The Lakes are stunning and yesterday unfolded in many unexpected ways.
The coach was an hour and half late in picking us up at the start point and a regular driver left his warm bed to stand in for a colleague that had got confused with his rota. I feel this threw a lot of our group off kilter.
The scenery is breath-taking and with a light dusting of snow everywhere, it had a magical quality about it.
I chose a gentle walk and there were fourteen of us who set off on this one. The rest of our group split up into other groups ranging from those with the highest summits in view, to those who ambled about the shops and had a roast lunch in their sights. It stayed below freezing all day and we negotiated frozen puddles and went past frozen waterfalls, as it snowed on and off. The wind chill was a lot lower than freezing, but we were all togged up and stayed warm, as long as we kept moving.
About halfway up the first hill ascent a voice came into my head saying ‘Double back and find the shoppers and a hot lunch Jane’. I ignored the voice, telling myself that I had set out to walk and walk I would. I asked our walk leader how much further we were going to climb and he replied ‘Just five more minutes Jane’.
Half an hour later we crested the top of the peak and I took the photograph above. As Lake Windermere appeared as a large puddle in the distance I surmised that we had climbed more than the promised 600ft. My fellow walkers confirmed it was at least double that.
Our group started to ask our leader how many more ‘ascents’ there were on the walk. We were promised just one and it was about half what we had just accomplished. For those that know me well I do try and come at things in a light way. Within minutes we were facing another steep accent. I asked what this was called and he replied ‘It’s an undulation Jane’. ‘I would call this a hill.’ I assured him. Undulation my backside, that was as steep as anything we had previously faced and whilst climbing it I twisted a muscle in my groin. The pain was instant and increased with each further step.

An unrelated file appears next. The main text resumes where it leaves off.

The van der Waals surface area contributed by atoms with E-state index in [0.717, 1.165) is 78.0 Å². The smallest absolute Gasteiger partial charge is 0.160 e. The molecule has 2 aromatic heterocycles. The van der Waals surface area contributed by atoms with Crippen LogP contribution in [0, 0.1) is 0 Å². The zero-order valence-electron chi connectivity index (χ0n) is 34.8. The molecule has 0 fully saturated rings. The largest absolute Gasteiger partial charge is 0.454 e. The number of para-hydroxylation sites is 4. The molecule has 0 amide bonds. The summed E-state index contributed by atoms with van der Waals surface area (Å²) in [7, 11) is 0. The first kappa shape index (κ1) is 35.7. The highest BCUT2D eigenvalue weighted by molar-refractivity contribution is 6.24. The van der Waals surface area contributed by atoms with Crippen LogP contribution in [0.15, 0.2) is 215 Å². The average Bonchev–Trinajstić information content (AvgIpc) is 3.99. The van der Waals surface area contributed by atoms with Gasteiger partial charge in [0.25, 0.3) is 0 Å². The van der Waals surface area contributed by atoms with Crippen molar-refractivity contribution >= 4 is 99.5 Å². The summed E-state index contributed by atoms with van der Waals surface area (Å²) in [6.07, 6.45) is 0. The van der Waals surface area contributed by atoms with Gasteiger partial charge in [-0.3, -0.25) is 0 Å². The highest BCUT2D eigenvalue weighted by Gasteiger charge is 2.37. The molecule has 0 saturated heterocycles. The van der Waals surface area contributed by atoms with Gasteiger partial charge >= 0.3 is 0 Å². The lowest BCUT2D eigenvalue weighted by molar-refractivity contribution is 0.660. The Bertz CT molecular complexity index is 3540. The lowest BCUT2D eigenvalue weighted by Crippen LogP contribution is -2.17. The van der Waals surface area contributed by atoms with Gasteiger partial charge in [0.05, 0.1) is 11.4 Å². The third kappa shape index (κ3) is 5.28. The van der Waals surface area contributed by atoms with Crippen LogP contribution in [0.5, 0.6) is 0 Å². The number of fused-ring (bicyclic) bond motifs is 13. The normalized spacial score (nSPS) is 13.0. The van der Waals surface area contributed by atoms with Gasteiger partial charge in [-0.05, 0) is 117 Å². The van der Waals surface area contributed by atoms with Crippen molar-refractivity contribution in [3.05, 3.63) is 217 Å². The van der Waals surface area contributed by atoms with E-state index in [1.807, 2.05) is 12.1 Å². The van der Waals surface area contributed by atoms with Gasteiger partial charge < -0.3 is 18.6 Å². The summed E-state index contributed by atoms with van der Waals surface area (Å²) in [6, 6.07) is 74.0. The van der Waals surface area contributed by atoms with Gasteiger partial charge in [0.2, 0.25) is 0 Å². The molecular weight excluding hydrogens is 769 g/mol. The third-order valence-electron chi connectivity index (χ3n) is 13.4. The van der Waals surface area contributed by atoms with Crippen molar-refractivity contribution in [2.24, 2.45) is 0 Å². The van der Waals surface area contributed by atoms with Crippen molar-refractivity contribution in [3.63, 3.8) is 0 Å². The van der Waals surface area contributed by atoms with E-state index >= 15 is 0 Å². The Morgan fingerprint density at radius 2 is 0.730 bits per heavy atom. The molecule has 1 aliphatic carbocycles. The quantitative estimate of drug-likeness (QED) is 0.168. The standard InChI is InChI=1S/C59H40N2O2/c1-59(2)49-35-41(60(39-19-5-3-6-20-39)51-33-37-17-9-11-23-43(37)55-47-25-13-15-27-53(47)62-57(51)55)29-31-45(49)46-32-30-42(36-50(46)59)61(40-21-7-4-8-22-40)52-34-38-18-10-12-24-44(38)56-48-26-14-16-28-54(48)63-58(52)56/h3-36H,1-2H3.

I felt that our leader’s interpretation of time, height and terminology was different from mine and some of the other group members. I took a deep breath and caught up with him and let him talk. It turns out that he used to lead groups of teenagers on the Duke of Edinburgh’s Award Scheme. All started to become clearer and I explained that I was injured and needed to know exactly what was ahead of us in time, ascent and scale of difficulty. He was unclear on details and explained that as a Yorkshireman, unless he had a limb hanging off, his Mum had always told him to get on with it. I replied that I rarely made a fuss and needed the facts, so that rather than being jollied along, at 58 years old I could make my own decisions. I know my limits and I was in trouble. Also, the last thing I wanted to do was hold the group up, because each time we paused we all got chilled instantly.
It is one of nature’s laws that water rests at the lowest point, so as we rounded the lee of the summit we were on, this view of Grasmere was before us.